London, March 21 (ANI): An American defence research agency is developing a radar system, which will monitor vehicular movement across a city using a few uncrewed aircraft.
Pentagon's Defence Advanced Research Projects Agency (DARPA) is creating the experimental vehicle tracking system, called Multipath Exploitation Radar (MER), reports New Scientist.
With the use of the new radar system, DARPA is hoping to track vehicles across an entire city using just a few uncrewed aircraft as it could see around corners and down into "urban canyons".
Unlike traditional radar that relies on direct line of sight and fails to track a vehicle that keeps nipping behind buildings, the MER, by using buildings as mirrors, will identify a target vehicle from radar reflections.
The agency has been exploring how MER might work by driving vehicles around a simulated urban area and collecting returns from an overhead radar. Its researchers are aiming to combine the radar data with a three-dimensional map of the test environment to calculate how the radar reflects off and between vehicles and buildings. This process should highlight which signals in the returning radar data can be used to plot the target vehicle's path.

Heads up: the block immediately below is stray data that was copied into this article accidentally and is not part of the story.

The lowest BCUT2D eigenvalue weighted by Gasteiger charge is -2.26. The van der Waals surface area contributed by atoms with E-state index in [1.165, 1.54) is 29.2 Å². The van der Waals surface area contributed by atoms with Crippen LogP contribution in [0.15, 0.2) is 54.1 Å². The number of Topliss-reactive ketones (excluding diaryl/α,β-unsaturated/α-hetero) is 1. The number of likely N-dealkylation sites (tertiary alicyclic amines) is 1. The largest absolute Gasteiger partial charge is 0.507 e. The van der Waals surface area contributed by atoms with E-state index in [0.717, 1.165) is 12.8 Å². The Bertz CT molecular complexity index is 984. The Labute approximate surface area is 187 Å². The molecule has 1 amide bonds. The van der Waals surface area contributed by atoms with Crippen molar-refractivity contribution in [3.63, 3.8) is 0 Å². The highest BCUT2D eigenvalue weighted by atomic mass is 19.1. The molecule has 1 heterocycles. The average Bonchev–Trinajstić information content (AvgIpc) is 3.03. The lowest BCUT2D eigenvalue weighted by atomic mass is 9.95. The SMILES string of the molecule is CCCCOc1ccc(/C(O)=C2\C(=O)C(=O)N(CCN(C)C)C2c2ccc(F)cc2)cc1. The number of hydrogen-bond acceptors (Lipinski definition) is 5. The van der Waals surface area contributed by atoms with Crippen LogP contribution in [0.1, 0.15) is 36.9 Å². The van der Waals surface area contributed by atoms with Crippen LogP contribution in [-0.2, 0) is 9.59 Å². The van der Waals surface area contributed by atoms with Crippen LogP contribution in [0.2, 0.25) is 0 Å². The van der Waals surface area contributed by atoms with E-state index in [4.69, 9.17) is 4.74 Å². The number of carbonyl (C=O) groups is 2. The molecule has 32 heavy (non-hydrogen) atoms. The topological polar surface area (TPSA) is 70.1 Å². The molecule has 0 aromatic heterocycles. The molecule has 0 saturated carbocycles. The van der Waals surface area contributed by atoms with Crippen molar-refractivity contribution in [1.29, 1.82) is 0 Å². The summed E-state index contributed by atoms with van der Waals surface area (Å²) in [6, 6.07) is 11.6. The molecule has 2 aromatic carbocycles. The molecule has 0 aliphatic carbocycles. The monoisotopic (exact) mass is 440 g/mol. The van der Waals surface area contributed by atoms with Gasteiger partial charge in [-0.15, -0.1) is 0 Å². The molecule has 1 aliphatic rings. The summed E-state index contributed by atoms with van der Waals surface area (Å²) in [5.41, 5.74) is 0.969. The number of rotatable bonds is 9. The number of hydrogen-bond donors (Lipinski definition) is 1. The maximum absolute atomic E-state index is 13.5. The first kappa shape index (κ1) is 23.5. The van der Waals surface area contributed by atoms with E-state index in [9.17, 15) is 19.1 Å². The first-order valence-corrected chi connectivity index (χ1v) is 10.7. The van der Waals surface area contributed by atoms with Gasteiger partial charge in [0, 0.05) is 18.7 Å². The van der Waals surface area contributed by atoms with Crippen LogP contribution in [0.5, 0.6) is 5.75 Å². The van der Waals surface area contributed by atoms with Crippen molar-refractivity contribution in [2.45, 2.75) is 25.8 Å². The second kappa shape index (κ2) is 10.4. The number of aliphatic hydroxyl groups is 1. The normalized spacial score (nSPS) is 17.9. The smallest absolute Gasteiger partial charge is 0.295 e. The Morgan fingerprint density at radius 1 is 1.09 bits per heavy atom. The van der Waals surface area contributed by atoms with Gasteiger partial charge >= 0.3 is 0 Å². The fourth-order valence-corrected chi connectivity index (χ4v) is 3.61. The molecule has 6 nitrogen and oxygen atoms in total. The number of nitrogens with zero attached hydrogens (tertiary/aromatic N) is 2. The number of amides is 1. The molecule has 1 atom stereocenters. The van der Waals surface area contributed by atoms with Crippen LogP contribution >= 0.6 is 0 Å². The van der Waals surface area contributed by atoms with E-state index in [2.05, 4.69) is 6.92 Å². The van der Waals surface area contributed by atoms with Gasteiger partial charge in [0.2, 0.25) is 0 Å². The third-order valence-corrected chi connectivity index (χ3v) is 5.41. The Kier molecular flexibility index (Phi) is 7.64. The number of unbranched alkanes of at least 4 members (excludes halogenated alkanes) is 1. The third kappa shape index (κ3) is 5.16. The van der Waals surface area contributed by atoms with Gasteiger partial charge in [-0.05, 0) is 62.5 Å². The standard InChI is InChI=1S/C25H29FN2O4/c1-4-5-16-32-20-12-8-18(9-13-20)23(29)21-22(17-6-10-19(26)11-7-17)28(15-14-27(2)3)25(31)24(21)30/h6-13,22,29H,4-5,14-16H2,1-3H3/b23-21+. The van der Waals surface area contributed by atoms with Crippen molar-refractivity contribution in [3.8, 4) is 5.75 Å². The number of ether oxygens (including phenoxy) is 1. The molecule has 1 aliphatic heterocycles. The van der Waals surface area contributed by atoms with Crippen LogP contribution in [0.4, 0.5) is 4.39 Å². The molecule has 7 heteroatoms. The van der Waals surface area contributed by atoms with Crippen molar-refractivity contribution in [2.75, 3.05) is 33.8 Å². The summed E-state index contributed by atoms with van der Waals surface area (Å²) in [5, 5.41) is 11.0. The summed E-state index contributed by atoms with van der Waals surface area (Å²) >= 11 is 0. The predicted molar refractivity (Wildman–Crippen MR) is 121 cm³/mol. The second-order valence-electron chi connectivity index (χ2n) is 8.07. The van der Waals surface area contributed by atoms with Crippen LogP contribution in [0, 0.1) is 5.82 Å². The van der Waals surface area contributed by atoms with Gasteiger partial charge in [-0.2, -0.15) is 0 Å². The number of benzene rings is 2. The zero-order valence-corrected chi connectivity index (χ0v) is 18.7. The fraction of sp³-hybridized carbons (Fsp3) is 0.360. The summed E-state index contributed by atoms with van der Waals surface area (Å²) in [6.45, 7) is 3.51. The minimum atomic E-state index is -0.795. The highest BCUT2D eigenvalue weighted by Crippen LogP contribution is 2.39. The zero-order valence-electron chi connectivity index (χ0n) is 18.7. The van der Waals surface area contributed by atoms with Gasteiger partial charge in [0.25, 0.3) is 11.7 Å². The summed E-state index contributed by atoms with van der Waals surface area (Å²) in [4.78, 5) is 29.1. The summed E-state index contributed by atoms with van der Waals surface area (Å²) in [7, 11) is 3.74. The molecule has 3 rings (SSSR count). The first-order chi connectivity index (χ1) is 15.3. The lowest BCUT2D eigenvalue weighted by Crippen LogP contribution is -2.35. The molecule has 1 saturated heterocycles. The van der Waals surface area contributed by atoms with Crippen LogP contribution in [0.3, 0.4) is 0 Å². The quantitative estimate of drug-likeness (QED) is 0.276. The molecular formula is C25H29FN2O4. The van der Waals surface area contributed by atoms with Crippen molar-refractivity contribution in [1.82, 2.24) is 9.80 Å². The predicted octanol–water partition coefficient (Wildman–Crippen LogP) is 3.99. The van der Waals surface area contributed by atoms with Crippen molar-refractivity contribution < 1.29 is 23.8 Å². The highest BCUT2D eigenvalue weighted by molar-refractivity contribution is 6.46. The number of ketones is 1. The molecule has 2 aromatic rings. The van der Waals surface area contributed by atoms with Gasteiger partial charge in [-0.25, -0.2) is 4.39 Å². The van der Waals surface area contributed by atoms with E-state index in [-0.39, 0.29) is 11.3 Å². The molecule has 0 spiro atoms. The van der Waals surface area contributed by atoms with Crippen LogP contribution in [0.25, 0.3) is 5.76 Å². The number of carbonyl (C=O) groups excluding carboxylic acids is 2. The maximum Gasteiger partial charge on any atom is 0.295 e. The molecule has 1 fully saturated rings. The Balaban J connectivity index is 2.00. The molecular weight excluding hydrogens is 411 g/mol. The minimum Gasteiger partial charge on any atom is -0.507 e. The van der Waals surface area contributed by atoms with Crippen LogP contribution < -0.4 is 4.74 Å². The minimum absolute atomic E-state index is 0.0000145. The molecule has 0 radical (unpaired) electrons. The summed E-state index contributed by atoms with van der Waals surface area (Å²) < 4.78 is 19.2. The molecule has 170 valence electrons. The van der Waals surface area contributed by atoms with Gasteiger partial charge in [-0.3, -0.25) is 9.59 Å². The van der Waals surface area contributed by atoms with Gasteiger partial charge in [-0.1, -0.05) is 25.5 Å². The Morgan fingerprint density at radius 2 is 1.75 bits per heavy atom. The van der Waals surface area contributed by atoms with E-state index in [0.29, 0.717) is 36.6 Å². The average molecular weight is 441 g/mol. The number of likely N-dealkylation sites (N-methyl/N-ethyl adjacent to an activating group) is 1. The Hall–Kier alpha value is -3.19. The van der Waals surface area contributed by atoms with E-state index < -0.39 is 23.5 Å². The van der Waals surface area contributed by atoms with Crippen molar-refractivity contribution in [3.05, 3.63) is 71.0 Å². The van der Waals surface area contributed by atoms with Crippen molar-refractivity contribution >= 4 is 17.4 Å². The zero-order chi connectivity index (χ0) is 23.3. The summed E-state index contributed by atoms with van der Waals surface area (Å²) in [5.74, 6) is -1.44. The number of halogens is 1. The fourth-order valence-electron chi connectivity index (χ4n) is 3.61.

A DARPA spokesman said that MER is expected to be compatible with the radar systems currently used to track vehicles.
The team anticipates that using reflected radar would cover more ground than a line-of-sight system, making it possible to monitor a city of about 1000 square kilometres, such as Baghdad, with just three airborne radars.
The three-dimensional model of a city needed to make sense of the reflection pattern could be created using LIDAR, the optical surveying technology which is routinely carried on aircraft.
MER makes use of Ku-band radar - frequencies of between 12 and 18 gigahertz. It is sensitive enough to produce distinct signatures for apparently similar vehicles, by detecting slight differences, such as the angle of an aerial or a wing mirror.
The agency is also planning to develop an algorithm, which would enable the system to track multiple vehicles. (ANI)